but it also presents a crucified yet risen Savior who forgives repentant men

 

and then gives them life to grow to meet those ideals.

 

We ought not forget that Matthew’s record of the Sermon on the Mount

 

must be taken in the context of his entire Gospel.

 

It is not for nothing that his Gospel begins with a prophecy concerning Jesus which stresses his function as a Savior:

 

“She [Mary] will give birth to a son, and you [Joseph] are to give him the name Jesus, because he will save his people from their sins” (Matt. 1:21).

 

Within this context, the Sermon on the Mount

 

does not press men and women to despair,

 

still less to self-salvation.

 

Rather, it presses men and women to Jesus.

 

The Sermon on the Mount reflects no malicious glee at the prospect of perdition, no cheer at consigning so many to destruction.

 

The warning is, in fact, entreaty.

 

May God grant his people a spirit of contrition which petitions him for grace and forgiveness by Jesus Christ,

 

and a growing conformity to the norms and perspectives of the kingdom.”

 

George Ong’s comments:

 

DA Carson has rightfully postured

 

that the high ideals to be obeyed in the Sermon on the Mount

 

does not press us to despair but hope

 

because we now have Christ, who not only forgives,

 

but also empowers us to live the Sermon. 

 

In ‘Studies in the Scriptures, Annual Volume, 1932,’

 

Arthur Pink wrote:

 

“From the human viewpoint, things are now in a bad state in the industrial and social realms.

 

Sad is it to see so many able-bodied men anxious for work, but unable to obtain employment.

 

But from the spiritual viewpoint, things are in a far worse state in the religious realm.

 

Sad is it to see the anti-Christian cults flourishing on every side,

 

but far more grievous is it for those who are taught of God to discover that much of the so-called, “Gospel,”

 

which is now being preached in many “Fundamentalist churches” and “Gospel halls,”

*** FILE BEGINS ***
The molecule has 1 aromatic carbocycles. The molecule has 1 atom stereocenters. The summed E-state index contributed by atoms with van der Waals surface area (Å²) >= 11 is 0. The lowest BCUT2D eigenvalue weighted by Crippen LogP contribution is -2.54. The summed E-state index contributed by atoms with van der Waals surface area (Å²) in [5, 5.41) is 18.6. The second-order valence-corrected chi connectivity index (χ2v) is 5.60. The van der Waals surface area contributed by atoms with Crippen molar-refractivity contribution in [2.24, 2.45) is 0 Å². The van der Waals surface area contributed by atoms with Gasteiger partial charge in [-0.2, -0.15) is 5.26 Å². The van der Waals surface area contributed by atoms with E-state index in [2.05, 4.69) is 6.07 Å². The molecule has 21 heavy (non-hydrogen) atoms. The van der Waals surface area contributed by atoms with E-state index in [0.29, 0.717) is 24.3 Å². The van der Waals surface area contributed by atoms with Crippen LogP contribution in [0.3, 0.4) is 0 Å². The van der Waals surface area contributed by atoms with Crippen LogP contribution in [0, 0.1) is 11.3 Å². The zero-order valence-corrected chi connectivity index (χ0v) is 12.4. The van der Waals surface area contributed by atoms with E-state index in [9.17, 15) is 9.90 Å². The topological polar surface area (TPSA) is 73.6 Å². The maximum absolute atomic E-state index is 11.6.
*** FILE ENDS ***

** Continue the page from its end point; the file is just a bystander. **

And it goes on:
is but a Satanic delusion.

 

The devil knows that his captives are quite secure

 

while the grace of God and the finished work of Christ

 

are “faithfully” proclaimed to them,

 

so long as the only way in which sinners receive the saving virtues of the atonement is unfaithfully concealed.

 

Whilst God’s peremptory and unchanging demand for repentance is left out,

 

whilst Christ’s own terms of discipleship (i.e. how to become a Christian, Act 11:26) in Luke 14:26-27, 33 are withheld,

 

and whilst saving faith is frittered down to a mere act of the will,

 

blind laymen will continue to be led by blind preachers, only for both to fall into the ditch.

 

… Now, the popular answer which is being returned to them

 

is, “Nothing more is required from any sinner than that he simply believe on the Lord Jesus Christ.”

 

In the preceding articles of this series, we have sought to show that such a reply is misleading, inadequate, faulty, and that,

 

because it ignores all the other Scriptures which set forth what God requires from the sinner.

 

It leaves out of account God’s demand for repentance (with all that that involves and includes)

 

and Christ’s clearly-defined terms of discipleship in Luke 14.

 

To restrict ourselves to any one Scripture term of a subject, or set of passages using that term,

 

results in an erroneous conception of it.

 

… So, they who limit their thoughts on how to be saved to the one word, “Believe,” are easily misled.

 

Diligent care needs to be taken to collect all that Scripture teaches on any subject

 

if we are to have a properly balanced and accurate view thereof.”

 

George Ong’s comments:

 

Arthur Pink stressed that to produce a balanced and accurate view of salvation,